Culture Change and Globalization

Societies are not static. One focus of anthropology is on the changes that have taken place and are taking place at increasingly rapid rates as colonialism, economic transformations such as neo-liberalism, the media and other factors impinge on communities throughout the world. Our historical archaeologists look primarily at the changes connected to colonialism while socio-cultural faculty look at changes related to new patterns of education, the role of television and film on local cultures, and the massive effects related to what is termed globalization. Courses looking at culture change and globalization tend to be focused on specific regions of the world, as the complex factors of change are also very context-driven and require the in-depth understandings provided by an area focus. Students often pursue undergraduate minors or graduate Certificates of Advanced Study in a world region.

Gender and Sexuality

Syracuse University has one of the oldest Women and Gender Studies Programs in the country, and anthropology course offerings and expertise have informed it for decades. Social and religious constructions of gender/sexuality as well as issues related to citizenship and governance are the primary focus of our department. Anthropology faculty and students have done research on issues of gender/sexuality in many ethnographic regions, including Native and non-Native populations in the U.S. as well as in sub-Saharan Africa, South Asia, Latin America, the Middle East and Central Asia, and Europe.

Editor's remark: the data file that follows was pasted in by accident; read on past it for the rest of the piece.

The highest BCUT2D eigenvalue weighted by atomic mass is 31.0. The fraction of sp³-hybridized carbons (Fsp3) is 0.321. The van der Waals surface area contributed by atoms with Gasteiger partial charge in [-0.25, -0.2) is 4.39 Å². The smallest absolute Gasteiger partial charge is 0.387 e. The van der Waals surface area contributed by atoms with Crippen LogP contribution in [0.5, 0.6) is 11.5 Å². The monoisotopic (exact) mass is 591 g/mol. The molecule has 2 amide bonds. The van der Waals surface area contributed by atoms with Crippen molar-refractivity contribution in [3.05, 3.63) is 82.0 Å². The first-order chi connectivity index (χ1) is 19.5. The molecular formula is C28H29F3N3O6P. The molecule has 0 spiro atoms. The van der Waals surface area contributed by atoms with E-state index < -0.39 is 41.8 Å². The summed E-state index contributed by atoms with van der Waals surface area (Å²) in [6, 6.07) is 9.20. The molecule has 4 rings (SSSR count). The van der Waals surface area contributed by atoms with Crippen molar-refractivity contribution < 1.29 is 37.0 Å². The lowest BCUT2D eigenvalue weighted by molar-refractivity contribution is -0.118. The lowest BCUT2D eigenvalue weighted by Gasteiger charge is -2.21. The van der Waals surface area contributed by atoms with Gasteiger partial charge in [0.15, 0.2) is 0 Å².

Medical Anthropology

Medical anthropology is one of the most vibrant and useful areas of anthropological research and practice. Our emphases are on studies of health and medical disparities around the globe, global health policy, health consequences of violence and war, the body and personhood, mental health, culture and biomedical technologies, gender and health, and  evolutionary psychology. We offer an undergraduate minor and doctoral training in medical anthropology. Students and faculty collaborate with the Consortium for Culture and Medicine which includes the Department of Public Health, Food Studies and Nutrition, in the David B. Falk College of Sport and Human Dynamics, and the SUNY Upstate Medical University. Additionally, many students of medical anthropology also enroll in the MPH program at Falk College.